KANSAS CITY, Mo. — On a night when the Chiefs offense showcased its speed and size in route to a 38-17 preseason win over the Cincinnati Bengals, leave it to Darwin Thompson, one of the smallest guys on the team, to make the biggest impact.
“I proved a little bit,” Thompson said. “I proved that at 5-foot-8, 195 (pounds), I can play in the NFL. I can break tackles.”
Thompson used a combination of glitzy acceleration and brute strength in rushing for 22 yards on five carries, but it was his 29-yard touchdown reception that created the most buzz. Thompson ran an angle route over the middle, catching a pass from quarterback Chase Litton at the 25-yard line and cutting across the field through the Bengals defense for the touchdown.
“I didn't know it was coming to me, but as soon as I broke off the linebacker, I'm like, 'OK, this ball is coming to me,'” Thompson said. “I put my hands up, and it was in slow motion, and my eyes just got big.”
Then Thompson let his natural instincts take over.
“At that point I was like, 'Man, get going fast,'” Thompson said. “'Take off now.' As soon as I caught the ball, I was like, 'Lift your knees up, somebody is on your tail. Get going. Get in the end zone.'”
Quarterback Patrick Mahomes was on the sidelines by that point in the game, but he's seen that explosiveness before during OTAs and training camp.
“For him to be able to shake that defender in man-to-man coverage, catch the ball in a tough, contested catch and then make a run,” Mahomes said. “And then also even before that, running in between the tackles.”
Thompson's electric touchdown almost didn't happen because of another play by the explosive rookie. On the previous play, Thompson raced up the middle for 16 yards to the Cincinnati 3-yard line, but a hold call on guard Ryan Hunter brought the play back. Thompson punctuated that run with a hurdle over a defender at the end.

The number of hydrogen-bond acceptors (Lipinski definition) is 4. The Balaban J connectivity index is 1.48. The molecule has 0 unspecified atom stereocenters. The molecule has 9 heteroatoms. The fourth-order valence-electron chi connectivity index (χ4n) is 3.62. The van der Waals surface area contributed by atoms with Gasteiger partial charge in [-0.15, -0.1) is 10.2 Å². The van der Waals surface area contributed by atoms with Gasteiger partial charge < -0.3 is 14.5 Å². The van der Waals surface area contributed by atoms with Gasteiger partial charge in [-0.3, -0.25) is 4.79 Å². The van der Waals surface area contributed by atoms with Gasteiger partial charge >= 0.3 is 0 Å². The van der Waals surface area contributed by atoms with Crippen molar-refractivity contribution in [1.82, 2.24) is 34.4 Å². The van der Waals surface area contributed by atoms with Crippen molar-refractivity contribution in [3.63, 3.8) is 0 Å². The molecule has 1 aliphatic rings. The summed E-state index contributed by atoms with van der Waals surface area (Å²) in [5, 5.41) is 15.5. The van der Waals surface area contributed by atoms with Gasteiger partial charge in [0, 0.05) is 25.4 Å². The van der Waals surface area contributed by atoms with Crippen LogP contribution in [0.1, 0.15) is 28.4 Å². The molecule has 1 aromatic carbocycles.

“I was feeling myself at that point,” Thompson said. “I got to show what I can do.”
Thompson's willingness to run between the tackles using his shiftiness and contact balance impressed Mahomes as well.
“When you have a smaller back like that, he has a ton of muscle, but a smaller back for him to run between the tackles and just rely on his speed, that was great to see.”
Saturday night's game served as a test of sorts for Thompson. Head coach Andy Reid needed to see the sixth-round draft choice perform in a game situation compared to training camp, where the only running opportunities come in 9-on-7 situations stacked against the running back.
“Getting in a game, doing it in a game is important for that position,” Reid said. “When he got in we were able to feed him the ball, and he did a nice job running. Then he had the nice catch. He's a viable receiver, so I thought all in all it was good.”
Thompson knew Saturday was a test. He knows at his size, he's always going to be scrutinized and questioned until he proves his worth.
“They want to see if I can really play at this level,” Thompson said. “That's really it, that was what tonight was all about, to see if I could catch the ball, if I could run between the tackles. (At) 5-8, 195, I'm too small to be in the NFL, that's the stereotype.”
With starter Damien Williams on the sidelines Saturday night as he returns from a hamstring, Thompson lined up as the No. 3 running back behind Carlos Hyde and Darrel Williams. But he won't remain there on the depth chart with more performances like his show against the Bengals. Thompson feels at home in Reid's offense, comparing it with the same RPO action, gap schemes and inside runs in which he thrived in college at both Utah State and Northeastern Oklahoma A&M.
“The only difference is the verbiage, the terminology, going in the huddles every time,” Thompson said. “We're still up tempo, we break out of the huddle fast, we do everything fast, and I really feel like I fit into that.”
Questions remain with how much offensive workload the rocked up Thompson can shoulder. He's heard those doubts plenty of times in the past. On Saturday night he proved worthy of more opportunities to prove the skeptics wrong.
“I can do the same things I did in college,” Thompson said. “Let me build on top of that.”